|Instruction manual - Pizzicato 3.6.2||EN450 - Revision of 2013/05/29|
Transposition [Light] [Beginner] [Professional] [Notation] [Composition Light] [Composition Pro] [Drums and Percussion] [Guitar] [Choir] [Keyboard] [Soloist]
The idea is to modify a melody or a whole passage of a musical work in order to play it higher or lower in the sound scale. In the lesson on key signatures, we had listened to a melody starting with C and then to the same melody starting with E. It is an example of transposition. The melody was transposed two notes higher.
It is frequent to use transposition when composing a musical work. You can transpose a whole melody or some notes. It is a current composition tool because you can express several times the same thing while adding a change to it.
The simplest transposition is an octave change. For example, all notes are played one octave higher. They keep the same name. Open Ex027. The first two measures contain a small melody which is transposed one octave higher in the next two measures:
Listen to the sound difference. The second melody is easily recognized as being the same one as the first, but it is played higher.
Intervals [Light] [Beginner] [Professional] [Notation] [Composition Light] [Composition Pro] [Drums and Percussion] [Guitar] [Choir] [Keyboard] [Soloist]
To specify a transposition, intervals are defined. The example above is a transposition of one octave, because there are 8 notes on the patch from the original melody to the transposed melody (C, D, E, F, G, A, B, C). Here are the names of intervals with the number of notes contained in each:
Unison 1 note Second 2 notes Third 3 notes Fourth 4 notes Fifth 5 notes Sixth 6 notes Seventh 7 notes Octave 8 notes Ninth 9 notes Tenth 10 notes Eleventh 11 notes
Speaking about a third for example, one counts the note names contained in the interval, without taking into account the number of half tones. C and E form a third, because there are three notes in the interval: C, D and E. By counting the black and white keys, there are 4 half tones:
Similarly, D and F form a third, but by counting the half tones on the keyboard, there are only three:
To qualify the exact content of an interval, an adjective is added to it. They are specific for each interval. Here is a table showing the interval names, the adjectives qualifying them and the half tones contained in them:
Diminished Minor Major Perfect Augmented Second 0 1 2 - 3 Third 2 3 4 - 5 Fourth 4 - - 5 6 Fifth 6 - - 7 8 Sixth 7 8 9 - 10 Seventh 9 10 11 - 12 Octave 11 - - 12 13
A minus sign "-" shows that the adjective is not used for this interval. The underlined numbers are the intervals separating the first degree of a major scale from each other degree. They are either major (as the scale) either perfect.
The interval separating C and E has 3 notes and contains 4 half tones, it is thus a major third. The interval separating D and F has 3 notes and contains 3 half tones, it is thus a minor third.
You can precisely name an interval starting from this table. What is the interval separating C sharp from B flat ?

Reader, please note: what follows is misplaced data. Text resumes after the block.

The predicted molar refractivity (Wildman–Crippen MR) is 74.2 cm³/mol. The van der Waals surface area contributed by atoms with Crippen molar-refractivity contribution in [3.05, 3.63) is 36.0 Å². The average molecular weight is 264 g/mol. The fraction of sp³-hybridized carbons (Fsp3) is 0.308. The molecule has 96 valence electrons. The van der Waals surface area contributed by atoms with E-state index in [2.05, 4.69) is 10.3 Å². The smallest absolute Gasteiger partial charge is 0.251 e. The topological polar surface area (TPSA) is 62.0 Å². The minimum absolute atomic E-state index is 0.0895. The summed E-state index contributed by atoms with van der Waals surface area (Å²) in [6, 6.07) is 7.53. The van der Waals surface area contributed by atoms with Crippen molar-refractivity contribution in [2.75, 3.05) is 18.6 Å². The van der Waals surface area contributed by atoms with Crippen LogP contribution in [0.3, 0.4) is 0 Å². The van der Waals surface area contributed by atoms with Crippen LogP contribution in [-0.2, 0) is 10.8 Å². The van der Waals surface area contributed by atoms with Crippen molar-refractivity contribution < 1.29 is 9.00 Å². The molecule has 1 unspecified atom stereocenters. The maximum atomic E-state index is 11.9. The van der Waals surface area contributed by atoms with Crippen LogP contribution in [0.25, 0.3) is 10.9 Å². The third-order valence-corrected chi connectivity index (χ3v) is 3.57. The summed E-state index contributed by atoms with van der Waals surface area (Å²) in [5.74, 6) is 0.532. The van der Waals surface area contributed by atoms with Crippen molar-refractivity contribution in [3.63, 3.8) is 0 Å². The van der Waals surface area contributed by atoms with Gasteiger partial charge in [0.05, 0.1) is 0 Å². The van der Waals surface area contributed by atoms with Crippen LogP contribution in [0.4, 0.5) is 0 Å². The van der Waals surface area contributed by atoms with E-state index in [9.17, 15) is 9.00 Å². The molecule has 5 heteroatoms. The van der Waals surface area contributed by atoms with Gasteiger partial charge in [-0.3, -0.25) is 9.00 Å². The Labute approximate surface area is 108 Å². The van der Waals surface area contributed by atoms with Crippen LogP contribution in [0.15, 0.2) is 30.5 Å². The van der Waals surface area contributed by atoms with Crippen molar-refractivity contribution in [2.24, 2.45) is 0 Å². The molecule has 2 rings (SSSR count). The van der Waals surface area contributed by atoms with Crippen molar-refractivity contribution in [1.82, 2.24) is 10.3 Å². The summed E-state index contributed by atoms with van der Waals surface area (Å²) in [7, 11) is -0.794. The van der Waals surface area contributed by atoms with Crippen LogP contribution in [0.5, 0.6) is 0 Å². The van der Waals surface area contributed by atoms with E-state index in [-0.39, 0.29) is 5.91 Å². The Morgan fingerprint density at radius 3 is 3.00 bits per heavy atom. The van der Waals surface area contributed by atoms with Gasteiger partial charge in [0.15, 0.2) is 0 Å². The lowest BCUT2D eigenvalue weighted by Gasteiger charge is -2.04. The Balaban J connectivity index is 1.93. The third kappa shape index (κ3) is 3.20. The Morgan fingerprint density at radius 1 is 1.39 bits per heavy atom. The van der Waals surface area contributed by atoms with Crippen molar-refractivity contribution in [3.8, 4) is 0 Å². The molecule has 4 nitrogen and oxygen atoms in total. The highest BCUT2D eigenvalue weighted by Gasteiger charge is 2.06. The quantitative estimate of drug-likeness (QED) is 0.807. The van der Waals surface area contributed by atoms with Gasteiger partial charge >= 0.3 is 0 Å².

By counting the notes, C #, D, E, F, G, A, B flat, it is a seventh. On the keyboard, you will count 9 half tones. According to the table, it is thus a diminished seventh.
Diatonic and chromatic transposition [Light] [Beginner] [Professional] [Notation] [Composition Light] [Composition Pro] [Drums and Percussion] [Guitar] [Choir] [Keyboard] [Soloist]
Chromatic transposition respects the exact number of half tones for each transposed note. The melody thus keeps its original colour. Accidentals must sometimes be added to notes so that the intervals of the melody remain the same.
To characterize a chromatic transposition, an interval must be given with its content as well as the direction of transposition (higher or lower). Open the Ex028 file. It contains a small melody on 2 measures which is transposed a major third higher in the next 2 measures:
Considering the first 2 notes of the melody (C and E), they are separated by an interval of 4 half tones. By going up a third, you obtain E and G but between these two notes there is only 3 half tones. A sharp is placed in front of G to correct the interval, adding the missing half tone.
Diatonic transposition only considers the number of the interval notes and not its real content. To specify it, the direction and the interval name are sufficient, no capacity adjective is needed. Open the Ex029 file which contains the same example as above, but transposed a third higher in a diatonic way:
It is even simpler to do, because the intervals do not need to be corrected. The two sharps were not added. Listen to this example. In the last two measures, the melody has a different colour. It is sadder and more resigned than the first.
Diatonic transposition modifies the melody colour. This aspect can be used to create for example a second voice which will accompany the main melody. Open the Ex030 file now and listen to the effect obtained. It gives you an example of this same melody which is accompanied by a second voice transposed a sixth higher in a diatonic way :
The diatonic transposition respects the original tonality. This melody written in C major remains in C major even when transposed, because no accidental is added. This was not the case with the chromatic transposition example.